???The Future of Electronic beyond Moore???s Law???
???National Science Foundation Room 375, Arlington, Virginia
|8:00 a.m.||Continental Breakfast|
|8:30 a.m.||Opening Remarks: Monica Olvera de la Cruz|
|8:35 a.m.||Introductory Remarks: Tom Rieker, Rama Bansil, and Charles Ying????????? Download this presentation|
|9:00 a.m.||Zakya Kafafi ??? DMR Overview (20 min. and 10 min. for discussion).|
|9:30 a.m.||Introduction of New MRSEC Directors|
|10:25 a.m.||Education: Dan Steinberg (25 min. and 10 min. for discussion).|
|11:00 a.m.||???Molecules as Circuit Elements: Some Issues??? Mark Ratner, Northwestern University|
|11:50 a.m.||Lunch ??? Dan and Brad???s Buffet ??? Hilton Hotel|
|1:20 p.m.||???A Perspective on the Future of Nanotechnology??? Barbara Jones, IBM|
|2:10 p.m.||???Why 1D for Electronics Applications??? Joerg Appenzeller, Purdue University Download this presentation|
|3:10 p.m.||???Electric Field Control of Magnetism??? Ramamoorthy Ramesh, University Of California Berkeley|
|4:00 p.m.||Reports of Committees|
Mark Ratner is currently a Professor of Chemistry at Northwestern University whose research interests include molecular electronics, optical response of molecules and photonics in nanoscale systems. He received his Bachelors in Chemistry from Harvard University in 1964 and his Ph.D. in Chemistry from Northwestern University in 1964. He is a member of the American Academy of Arts and Sciences, of the National Academy of Sciences and of the International Academy of Quantum Molecular Science. His numerous awards include the Feynman Award in Nanotechnology and the Langmuir Award of the American Chemical Society.
Barbara Jones is a Research Staff Member and Manager of Magnetic Materials and Phenomena in the Science and Technology function at the IBM Almaden Research Center. She received an A.B. degree in physics from Harvard University in 1982, and M.S. and Ph.D. degrees in physics from Cornell University in 1985 and 1988, respectively. After postdoctoral research at Harvard University, she joined IBM at the Almaden Research Center in 1989. She has worked on theories of magnetic impurities in metals and on superconductor surfaces, and of quantum wells and other effects in magnetic multilayers. Her current work focuses on calculating electronic and magnetic properties of magnetic atoms on complex surfaces as constructed and measured by STM. Dr. Jones leads the theoretical and computational physics group at IBM Almaden, and is a recipient of a TWIN Award from the YWCA for professional women. Dr. Jones is a Fellow of the American Physical Society, and currently serves as Chair of the Committee on Solid State Physics of the National Academy of Sciences.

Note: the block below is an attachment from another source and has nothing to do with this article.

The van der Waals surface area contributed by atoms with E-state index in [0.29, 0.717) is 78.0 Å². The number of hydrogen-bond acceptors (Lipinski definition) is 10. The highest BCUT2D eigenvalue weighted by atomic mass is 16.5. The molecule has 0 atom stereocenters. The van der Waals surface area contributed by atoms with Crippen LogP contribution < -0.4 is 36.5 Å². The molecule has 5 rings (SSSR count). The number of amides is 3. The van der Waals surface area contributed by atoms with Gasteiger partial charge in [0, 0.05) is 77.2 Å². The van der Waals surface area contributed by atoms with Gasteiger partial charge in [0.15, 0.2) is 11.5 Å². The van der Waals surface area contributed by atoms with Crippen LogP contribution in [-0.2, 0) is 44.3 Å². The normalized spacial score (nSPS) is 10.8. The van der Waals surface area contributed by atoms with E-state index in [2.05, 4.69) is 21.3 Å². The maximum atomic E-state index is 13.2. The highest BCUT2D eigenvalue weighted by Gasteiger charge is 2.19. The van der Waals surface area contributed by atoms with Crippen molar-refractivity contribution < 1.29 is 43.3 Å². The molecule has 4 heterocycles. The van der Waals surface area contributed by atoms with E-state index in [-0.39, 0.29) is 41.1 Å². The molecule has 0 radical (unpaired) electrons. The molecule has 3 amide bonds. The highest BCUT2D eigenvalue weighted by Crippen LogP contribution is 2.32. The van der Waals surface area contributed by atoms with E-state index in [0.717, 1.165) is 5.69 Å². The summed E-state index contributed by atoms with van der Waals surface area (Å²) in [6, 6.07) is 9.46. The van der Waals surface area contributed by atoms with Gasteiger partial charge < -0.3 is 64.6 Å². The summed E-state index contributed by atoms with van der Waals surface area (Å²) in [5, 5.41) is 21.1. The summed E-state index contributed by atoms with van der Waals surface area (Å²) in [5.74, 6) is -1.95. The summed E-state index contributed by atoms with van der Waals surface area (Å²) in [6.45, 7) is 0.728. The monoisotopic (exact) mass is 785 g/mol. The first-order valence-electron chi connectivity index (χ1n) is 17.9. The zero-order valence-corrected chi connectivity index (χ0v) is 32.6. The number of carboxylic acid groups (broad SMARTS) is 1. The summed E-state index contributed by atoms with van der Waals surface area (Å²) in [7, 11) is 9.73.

Joerg Appenzeller is Professor of Electrical and Computer Engineering at Purdue University and Scientific Director of Nanoelectronics in the Birck Nanotechnology Center. His current interests include novel devices based on low-dimensional nano-materials such as nanowires, nanotubes and graphene. Dr. Appenzeller received the M.S. and Ph.D. degrees in physics from the Technical University of Aachen, Germany in 1991 and 1995, respectively. His Ph.D. dissertation investigated quantum transport phenomena in low dimensional systems based on III/V heterostructures. He worked for one year as a Research Scientist in the Research Center in Juelich, Germany before he became an Assistant Professor with the Technical University of Aachen in 1996. During his professorship he explored mesoscopic electron transport in different materials including carbon nanotubes and superconductor-semiconductor-hybrid devices. From 1998 to 1999, he was with the Massachusetts Institute of Technology, Cambridge, as a Visiting Scientist, exploring the ultimate scaling limits of silicon MOSFET devices. From 2001 until 2007, he had been with the IBM T.J. Watson Research Center in Yorktown, NY, as a Research Staff Member mainly involved in the investigation of the potential of carbon nanotubes and silicon nanowires for future nanoelectronics.
Ramamoorthy Ramesh is a Professor of Materials Science and Engineering and Professor of Physics at the University of California, Berkeley. Dr. Ramesh graduated from the University of California, Berkeley with a Ph.D. in Materials Science in 1987. He joined Bellcore in 1989 and initiated research in several key technology areas, including ferroelectric nonvolatile memories. He has extensive experience in the use of advanced characterization techniques to understand high technology materials and in the science and technology of complex materials. Prof. Ramesh joined the University of Maryland in 1995 and was promoted to Professor in 1999 and Distinguished Professor in 2003. His current research interests include oxide thin films, nanoscale characterization and information storage technologies.